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Provisions to help protect ratepayers added to Xcel’s power plant bill

Published February 1, 2017

As CUB supporters know, a bill at the legislature this year would allow Xcel Energy to build and own a new natural gas power plant, bypassing any of the usual regulatory review, and making Xcel customers foot the bill. CUB has won significant ratepayer protections in the version of the bill that will come before the Senate tomorrow.

The bill as originally written gave Xcel license to build a power plant at the size it proposed, and put ratepayers on the hook for all costs, whatever they were.

At 1:00 p.m. Thursday, the Senate Energy and Utilities Committee will hear an amended version of the bill (SF 85/HF 113). The amendment affirms the Public Utilities Commission’s (PUC) prerogative to approve only the costs that are “reasonable and prudent,” and it provides for a basis for determining what those reasonable and prudent costs are. [Update, 2/9/17: The new bill language can be found here.]

Under the amended version, there are important steps:

1.  Integrated Resource Planning, an every-other-year public process at the PUC. Investor-owned utilities go through this process to forecast electric need over the next 15 years and determine the best plan to supply that electricity. The public, Attorney General, Department of Commerce, and advocates like CUB can weigh in, and the plan must be approved by the PUC.

This process can be used to build a public record of how much power Xcel needs, and how much it should cost to build a power plant to meet that need. A budget submitted by an independent evaluator can be an additional piece of evidence.

2.  The Rate Case, where investor-owned utilities get approval of what they can charge their customers. The rate case is where Xcel will make the case that it should pass along construction costs (and its rate of return) to its customers. We believe that if Xcel spends more than it should on the plant – for example, if it builds a larger plant than necessary or goes over budget – the PUC can and should limit how much of those costs Xcel can pass onto its customers.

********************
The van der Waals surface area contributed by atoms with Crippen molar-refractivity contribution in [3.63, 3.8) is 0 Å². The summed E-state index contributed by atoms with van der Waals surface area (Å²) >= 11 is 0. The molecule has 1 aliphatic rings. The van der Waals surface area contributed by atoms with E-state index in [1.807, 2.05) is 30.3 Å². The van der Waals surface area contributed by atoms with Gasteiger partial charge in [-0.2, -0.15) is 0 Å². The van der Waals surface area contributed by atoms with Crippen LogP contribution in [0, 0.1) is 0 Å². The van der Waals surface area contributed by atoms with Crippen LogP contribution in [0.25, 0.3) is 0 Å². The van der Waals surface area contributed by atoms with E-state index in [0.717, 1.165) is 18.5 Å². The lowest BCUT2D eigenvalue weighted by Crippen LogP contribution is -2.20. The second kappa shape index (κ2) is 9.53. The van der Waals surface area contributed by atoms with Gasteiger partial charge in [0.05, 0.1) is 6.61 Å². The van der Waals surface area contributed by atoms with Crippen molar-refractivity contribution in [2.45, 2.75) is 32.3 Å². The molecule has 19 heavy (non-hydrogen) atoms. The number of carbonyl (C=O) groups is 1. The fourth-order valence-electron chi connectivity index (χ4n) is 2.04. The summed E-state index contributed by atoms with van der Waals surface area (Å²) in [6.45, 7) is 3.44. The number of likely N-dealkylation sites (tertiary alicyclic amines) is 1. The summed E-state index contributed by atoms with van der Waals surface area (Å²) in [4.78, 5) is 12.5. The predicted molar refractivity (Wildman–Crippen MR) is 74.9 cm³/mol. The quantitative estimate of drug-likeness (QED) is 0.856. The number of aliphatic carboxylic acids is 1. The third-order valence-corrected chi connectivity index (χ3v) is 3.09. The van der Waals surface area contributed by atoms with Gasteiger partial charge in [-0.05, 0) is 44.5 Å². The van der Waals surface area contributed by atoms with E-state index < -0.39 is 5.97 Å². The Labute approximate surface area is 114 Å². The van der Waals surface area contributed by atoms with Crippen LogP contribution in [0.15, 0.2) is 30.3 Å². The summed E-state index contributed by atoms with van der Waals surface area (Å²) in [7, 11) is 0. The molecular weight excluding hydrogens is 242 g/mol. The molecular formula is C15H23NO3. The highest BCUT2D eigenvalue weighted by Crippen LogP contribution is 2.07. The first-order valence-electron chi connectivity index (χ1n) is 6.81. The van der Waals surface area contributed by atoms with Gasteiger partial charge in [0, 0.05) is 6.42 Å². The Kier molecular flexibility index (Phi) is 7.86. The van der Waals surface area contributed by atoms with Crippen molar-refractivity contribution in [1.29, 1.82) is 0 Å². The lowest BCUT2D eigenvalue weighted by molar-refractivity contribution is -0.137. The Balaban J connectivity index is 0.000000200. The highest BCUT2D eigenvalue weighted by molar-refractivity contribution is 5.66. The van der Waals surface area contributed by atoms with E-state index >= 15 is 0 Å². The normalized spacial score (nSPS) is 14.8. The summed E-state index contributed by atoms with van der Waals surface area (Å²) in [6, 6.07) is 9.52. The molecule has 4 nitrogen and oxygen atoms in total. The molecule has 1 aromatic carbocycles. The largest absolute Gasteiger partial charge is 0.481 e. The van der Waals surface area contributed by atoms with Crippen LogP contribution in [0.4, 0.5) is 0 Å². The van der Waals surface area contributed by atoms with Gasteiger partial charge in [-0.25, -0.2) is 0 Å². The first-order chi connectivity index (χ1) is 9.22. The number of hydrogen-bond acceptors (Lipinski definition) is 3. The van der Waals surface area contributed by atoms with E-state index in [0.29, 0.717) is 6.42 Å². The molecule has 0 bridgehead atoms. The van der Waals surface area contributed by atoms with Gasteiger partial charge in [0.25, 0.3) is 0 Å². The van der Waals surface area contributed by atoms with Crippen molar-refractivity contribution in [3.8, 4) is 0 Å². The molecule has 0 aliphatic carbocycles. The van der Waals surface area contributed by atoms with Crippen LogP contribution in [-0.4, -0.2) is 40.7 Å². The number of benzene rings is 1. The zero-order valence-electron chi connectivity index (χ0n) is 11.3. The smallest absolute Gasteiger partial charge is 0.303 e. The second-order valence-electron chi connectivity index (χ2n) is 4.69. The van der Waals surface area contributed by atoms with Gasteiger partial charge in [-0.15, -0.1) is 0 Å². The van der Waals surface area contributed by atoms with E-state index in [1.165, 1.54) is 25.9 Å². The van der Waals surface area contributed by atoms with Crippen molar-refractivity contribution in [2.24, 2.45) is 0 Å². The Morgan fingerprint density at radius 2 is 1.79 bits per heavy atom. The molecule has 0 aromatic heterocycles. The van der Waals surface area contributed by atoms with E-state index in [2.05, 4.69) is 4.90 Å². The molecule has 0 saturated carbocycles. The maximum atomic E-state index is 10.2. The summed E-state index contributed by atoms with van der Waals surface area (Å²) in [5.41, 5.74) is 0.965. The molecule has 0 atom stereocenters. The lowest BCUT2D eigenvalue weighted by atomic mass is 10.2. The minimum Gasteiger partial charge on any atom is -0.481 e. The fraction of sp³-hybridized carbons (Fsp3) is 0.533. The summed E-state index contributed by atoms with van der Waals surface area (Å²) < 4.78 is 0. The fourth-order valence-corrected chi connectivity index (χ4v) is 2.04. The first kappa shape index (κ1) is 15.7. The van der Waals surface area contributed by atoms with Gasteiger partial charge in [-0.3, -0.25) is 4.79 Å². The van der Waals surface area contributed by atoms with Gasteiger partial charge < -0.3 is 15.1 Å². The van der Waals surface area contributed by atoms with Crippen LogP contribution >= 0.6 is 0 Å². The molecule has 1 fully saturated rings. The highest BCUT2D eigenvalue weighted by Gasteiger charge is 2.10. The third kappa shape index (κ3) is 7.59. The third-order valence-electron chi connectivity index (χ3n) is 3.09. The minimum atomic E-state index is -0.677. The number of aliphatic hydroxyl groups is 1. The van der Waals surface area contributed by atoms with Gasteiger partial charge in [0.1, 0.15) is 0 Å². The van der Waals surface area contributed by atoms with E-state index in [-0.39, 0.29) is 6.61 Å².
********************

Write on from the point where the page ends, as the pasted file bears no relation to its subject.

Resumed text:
This happened recently, after Xcel spent more than double its estimate to refurbish the Monticello nuclear plant. The Commission looked carefully at whether that spending would result in cost-effective generation, and in the end denied Xcel’s rate of return on the investments that were over budget.

Decisions about specific utility investments like this are complicated, and should be handled through regulatory processes that have worked for decades. While CUB does not support legislating the construction of a new power plant, we were able to win important provisions that should help protect consumers in this instance.

Your calls to legislators and the governor were crucial in winning these additional protections. Thank you for making your voices heard.

Author: Annie Levenson-Falk

6 Responses to "Provisions to help protect ratepayers added to Xcel’s power plant bill"

  1. Michael Stoick Posted on February 6, 2017 at 11:42 am

    Thanks for the message. Two questions
    1. Do you need us to attend the committee meeting on Thursday to show support?